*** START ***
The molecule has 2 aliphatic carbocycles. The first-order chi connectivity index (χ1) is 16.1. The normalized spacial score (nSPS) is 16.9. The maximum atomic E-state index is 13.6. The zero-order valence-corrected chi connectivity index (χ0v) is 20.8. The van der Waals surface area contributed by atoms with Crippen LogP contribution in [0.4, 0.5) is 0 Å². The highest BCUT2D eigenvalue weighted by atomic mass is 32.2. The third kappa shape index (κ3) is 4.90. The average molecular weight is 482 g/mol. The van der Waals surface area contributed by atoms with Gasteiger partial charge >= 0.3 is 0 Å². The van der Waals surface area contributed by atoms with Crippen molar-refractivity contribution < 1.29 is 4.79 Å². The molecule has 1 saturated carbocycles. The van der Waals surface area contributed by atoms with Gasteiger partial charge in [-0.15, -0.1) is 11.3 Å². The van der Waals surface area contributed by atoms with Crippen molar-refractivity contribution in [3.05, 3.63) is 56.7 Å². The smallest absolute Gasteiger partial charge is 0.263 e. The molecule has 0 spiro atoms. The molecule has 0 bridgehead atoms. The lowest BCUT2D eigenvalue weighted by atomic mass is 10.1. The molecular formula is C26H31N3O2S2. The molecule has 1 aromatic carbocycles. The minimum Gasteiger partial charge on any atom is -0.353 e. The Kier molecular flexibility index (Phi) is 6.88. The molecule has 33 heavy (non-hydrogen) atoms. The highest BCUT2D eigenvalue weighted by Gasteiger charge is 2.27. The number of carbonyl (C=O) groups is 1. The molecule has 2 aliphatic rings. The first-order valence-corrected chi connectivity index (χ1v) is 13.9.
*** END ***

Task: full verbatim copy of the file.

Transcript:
The molecule has 2 aliphatic carbocycles. The first-order chi connectivity index (χ1) is 16.1. The normalized spacial score (nSPS) is 16.9. The maximum atomic E-state index is 13.6. The zero-order valence-corrected chi connectivity index (χ0v) is 20.8. The van der Waals surface area contributed by atoms with Crippen LogP contribution in [0.4, 0.5) is 0 Å². The highest BCUT2D eigenvalue weighted by atomic mass is 32.2. The third kappa shape index (κ3) is 4.90. The average molecular weight is 482 g/mol. The van der Waals surface area contributed by atoms with Gasteiger partial charge >= 0.3 is 0 Å². The van der Waals surface area contributed by atoms with Crippen molar-refractivity contribution < 1.29 is 4.79 Å². The molecule has 1 saturated carbocycles. The van der Waals surface area contributed by atoms with Gasteiger partial charge in [-0.15, -0.1) is 11.3 Å². The van der Waals surface area contributed by atoms with Crippen molar-refractivity contribution in [3.05, 3.63) is 56.7 Å². The smallest absolute Gasteiger partial charge is 0.263 e. The molecule has 0 spiro atoms. The molecule has 0 bridgehead atoms. The lowest BCUT2D eigenvalue weighted by atomic mass is 10.1. The molecular formula is C26H31N3O2S2. The molecule has 1 aromatic carbocycles. The minimum Gasteiger partial charge on any atom is -0.353 e. The Kier molecular flexibility index (Phi) is 6.88. The molecule has 33 heavy (non-hydrogen) atoms. The highest BCUT2D eigenvalue weighted by Gasteiger charge is 2.27. The number of carbonyl (C=O) groups is 1. The molecule has 2 aliphatic rings. The first-order valence-corrected chi connectivity index (χ1v) is 13.9.